Google has now paid out $58,000 in flaw finds for its Chrome 17 browser, a substantial sum for a stable build but peanuts for a company ready to pay $1 million in bounties over the next few days.
Chrome 17 has
proven to be quite expensive for Google (NASDAQ:GOOG). The search giant on
March 4 said it just paid $47,500 in bug bounties and bonuses to reward researchers
who helped find flaws in the browser's stable channel update.
That's a substantial hike from the stable build's initial
Feb. 8, when Google paid $10,500 to researchers who found 20
flaws of various severity. The company has now paid out $58,000 for security
issues related to Chrome 17, easily the most expensive browser launch from the
update17.0.963.65fixes several issues, including cursors, plug-ins and
backgrounds that fail to load and Websites that break when touch controls are
used. Google also included the latest Adobe Flash player 11.1 build.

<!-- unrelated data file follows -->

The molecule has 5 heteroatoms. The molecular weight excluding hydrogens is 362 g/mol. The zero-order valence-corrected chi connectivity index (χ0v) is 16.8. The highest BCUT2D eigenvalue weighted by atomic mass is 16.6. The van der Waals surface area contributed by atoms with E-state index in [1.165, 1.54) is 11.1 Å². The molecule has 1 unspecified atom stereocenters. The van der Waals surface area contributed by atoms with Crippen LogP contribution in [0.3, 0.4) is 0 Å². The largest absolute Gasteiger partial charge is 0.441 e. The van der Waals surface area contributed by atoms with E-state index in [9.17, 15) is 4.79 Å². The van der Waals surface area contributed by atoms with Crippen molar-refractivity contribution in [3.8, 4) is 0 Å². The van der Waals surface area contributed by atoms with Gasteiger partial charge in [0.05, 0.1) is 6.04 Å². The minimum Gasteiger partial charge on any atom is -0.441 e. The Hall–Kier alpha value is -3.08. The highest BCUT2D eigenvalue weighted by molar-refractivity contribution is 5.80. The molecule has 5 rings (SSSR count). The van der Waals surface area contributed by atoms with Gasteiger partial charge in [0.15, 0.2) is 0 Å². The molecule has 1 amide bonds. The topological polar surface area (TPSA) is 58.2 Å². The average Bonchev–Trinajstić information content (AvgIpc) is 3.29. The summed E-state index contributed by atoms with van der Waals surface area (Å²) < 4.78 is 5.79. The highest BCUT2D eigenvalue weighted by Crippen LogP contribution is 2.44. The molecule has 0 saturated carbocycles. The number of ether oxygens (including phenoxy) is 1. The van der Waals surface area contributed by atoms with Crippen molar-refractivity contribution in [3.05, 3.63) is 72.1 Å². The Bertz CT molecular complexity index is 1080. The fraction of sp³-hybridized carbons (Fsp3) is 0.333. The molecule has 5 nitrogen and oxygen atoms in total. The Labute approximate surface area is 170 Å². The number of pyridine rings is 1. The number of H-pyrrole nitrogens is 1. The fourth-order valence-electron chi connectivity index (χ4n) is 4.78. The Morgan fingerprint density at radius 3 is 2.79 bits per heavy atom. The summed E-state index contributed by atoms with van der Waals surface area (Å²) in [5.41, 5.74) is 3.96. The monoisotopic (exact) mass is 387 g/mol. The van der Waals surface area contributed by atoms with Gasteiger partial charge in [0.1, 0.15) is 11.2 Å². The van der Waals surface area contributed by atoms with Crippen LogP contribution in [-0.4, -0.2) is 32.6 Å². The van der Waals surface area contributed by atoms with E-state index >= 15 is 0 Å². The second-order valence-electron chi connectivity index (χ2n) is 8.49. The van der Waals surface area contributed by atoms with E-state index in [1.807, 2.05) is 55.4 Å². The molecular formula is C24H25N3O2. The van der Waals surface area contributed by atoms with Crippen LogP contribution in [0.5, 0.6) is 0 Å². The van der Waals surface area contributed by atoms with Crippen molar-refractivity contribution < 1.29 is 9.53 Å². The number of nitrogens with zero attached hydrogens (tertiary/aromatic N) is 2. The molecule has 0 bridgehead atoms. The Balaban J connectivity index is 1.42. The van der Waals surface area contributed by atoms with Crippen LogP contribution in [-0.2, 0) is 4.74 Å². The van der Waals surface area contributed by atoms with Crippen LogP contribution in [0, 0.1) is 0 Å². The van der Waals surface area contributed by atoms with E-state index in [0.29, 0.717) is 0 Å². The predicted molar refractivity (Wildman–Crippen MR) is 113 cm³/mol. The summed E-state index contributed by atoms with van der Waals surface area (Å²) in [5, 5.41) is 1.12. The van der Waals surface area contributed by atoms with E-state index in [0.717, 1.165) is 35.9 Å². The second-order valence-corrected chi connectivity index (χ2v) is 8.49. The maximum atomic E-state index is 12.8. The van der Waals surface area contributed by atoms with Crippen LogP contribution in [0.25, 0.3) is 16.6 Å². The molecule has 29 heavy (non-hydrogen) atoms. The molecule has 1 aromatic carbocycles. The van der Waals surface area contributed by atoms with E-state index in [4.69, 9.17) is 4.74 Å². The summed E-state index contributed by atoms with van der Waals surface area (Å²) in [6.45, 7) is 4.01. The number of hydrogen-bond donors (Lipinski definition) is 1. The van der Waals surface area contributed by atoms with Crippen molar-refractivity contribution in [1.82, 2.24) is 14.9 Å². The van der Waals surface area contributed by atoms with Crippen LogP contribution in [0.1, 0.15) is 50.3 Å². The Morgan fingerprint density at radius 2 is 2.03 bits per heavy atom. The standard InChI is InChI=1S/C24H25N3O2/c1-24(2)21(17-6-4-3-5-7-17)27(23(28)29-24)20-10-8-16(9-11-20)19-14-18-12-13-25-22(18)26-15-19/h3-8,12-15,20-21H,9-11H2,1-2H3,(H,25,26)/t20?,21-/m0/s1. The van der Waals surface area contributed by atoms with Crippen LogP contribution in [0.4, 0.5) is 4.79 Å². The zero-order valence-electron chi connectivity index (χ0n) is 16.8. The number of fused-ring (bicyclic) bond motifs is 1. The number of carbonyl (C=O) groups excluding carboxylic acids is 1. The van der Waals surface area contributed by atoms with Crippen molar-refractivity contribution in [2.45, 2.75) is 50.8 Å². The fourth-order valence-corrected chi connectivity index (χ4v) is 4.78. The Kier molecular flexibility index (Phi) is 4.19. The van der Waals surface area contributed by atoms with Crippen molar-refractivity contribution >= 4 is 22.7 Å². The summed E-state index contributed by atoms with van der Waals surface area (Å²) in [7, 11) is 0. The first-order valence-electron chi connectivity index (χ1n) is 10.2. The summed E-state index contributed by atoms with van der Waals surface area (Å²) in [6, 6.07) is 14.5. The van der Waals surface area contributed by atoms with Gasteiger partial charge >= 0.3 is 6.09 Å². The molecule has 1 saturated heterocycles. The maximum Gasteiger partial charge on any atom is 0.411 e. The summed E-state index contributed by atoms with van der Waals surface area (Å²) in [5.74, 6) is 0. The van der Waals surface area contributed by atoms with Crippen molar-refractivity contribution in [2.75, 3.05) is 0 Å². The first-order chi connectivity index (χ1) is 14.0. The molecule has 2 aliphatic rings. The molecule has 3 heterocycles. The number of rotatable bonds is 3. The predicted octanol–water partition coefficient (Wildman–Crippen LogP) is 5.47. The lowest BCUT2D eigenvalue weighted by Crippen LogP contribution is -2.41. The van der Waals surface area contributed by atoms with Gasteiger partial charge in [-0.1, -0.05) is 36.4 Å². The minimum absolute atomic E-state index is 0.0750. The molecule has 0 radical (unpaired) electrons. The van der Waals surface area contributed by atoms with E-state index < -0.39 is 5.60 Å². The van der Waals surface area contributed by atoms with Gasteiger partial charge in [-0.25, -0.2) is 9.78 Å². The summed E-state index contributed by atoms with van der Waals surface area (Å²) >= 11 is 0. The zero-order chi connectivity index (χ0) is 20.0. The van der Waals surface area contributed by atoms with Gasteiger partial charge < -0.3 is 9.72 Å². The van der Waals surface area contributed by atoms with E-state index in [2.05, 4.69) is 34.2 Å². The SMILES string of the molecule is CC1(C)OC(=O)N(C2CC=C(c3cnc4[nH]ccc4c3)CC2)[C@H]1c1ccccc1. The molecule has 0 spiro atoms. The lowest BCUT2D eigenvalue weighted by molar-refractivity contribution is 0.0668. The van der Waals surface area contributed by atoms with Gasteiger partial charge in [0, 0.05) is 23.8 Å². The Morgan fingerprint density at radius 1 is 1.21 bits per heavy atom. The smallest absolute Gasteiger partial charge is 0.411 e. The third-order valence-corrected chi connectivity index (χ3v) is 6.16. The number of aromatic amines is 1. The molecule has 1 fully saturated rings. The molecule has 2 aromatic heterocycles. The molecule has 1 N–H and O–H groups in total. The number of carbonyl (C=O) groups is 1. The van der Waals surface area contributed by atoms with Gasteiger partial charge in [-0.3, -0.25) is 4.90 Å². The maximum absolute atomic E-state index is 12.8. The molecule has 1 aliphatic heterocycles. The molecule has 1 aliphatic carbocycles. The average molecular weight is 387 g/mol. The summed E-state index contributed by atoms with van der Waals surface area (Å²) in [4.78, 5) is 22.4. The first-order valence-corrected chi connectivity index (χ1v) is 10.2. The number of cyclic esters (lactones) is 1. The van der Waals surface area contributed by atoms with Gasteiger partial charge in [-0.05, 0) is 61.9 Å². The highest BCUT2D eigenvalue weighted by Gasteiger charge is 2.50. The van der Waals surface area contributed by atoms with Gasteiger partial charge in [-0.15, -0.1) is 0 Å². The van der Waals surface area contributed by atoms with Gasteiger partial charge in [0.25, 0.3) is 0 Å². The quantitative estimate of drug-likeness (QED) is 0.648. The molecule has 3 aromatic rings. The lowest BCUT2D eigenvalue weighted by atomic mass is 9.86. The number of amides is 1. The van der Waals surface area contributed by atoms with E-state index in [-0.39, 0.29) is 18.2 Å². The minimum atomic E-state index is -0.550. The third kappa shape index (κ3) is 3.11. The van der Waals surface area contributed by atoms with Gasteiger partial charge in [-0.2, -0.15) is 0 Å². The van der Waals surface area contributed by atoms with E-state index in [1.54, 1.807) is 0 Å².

paid $10,000 apiece for three special bugs. Showing its sense of humor, the
Chrome security team described the flaws as "excessive Webkit
fzzing," an "awesome variety of fuzz targets," and
"significant pain inflicted upon" Scalable Vector Graphics (SVG).
The team also
explained why it paid $10,000 at a time when it pays roughly $1,000 for an
average bug detection.
always reserved the right to arbitrarily reward sustained, extraordinary
contributions," wrote Jason Kersey of the Chrome Security team
in a corporate blog post. "In this instance, we're dropping a surprise
bonus. We reserve the right to do so again and reserve the right to do so on a
more regular basis!"
In addition to
the $30,000 for the three special bugs, Google also paid $17,500 for 14 more
flaws, most of which were of the "use after free" persuasion.
has paid more than $700,000 to researchers who have detected hundreds of bugs
in its Chrome browser since the company launched the program in January 2010.
That number is
set to more than double at CanSecWest in Vancouver, B.C., where Google will
offer up to $1 million in rewards for Chrome exploits at the Pwn2Own hacking
contest this week.
include $60,000 for a full Chrome exploit covering user account persistence
using only bugs in Chrome.
Google is offering $40,000 for partial Chrome exploits
persistence using at least one bug in Chrome itself, and
other bugs, such as a WebKit bug, combined with a Windows sandbox bug. The
company is further paying $20,000 for consolation awards.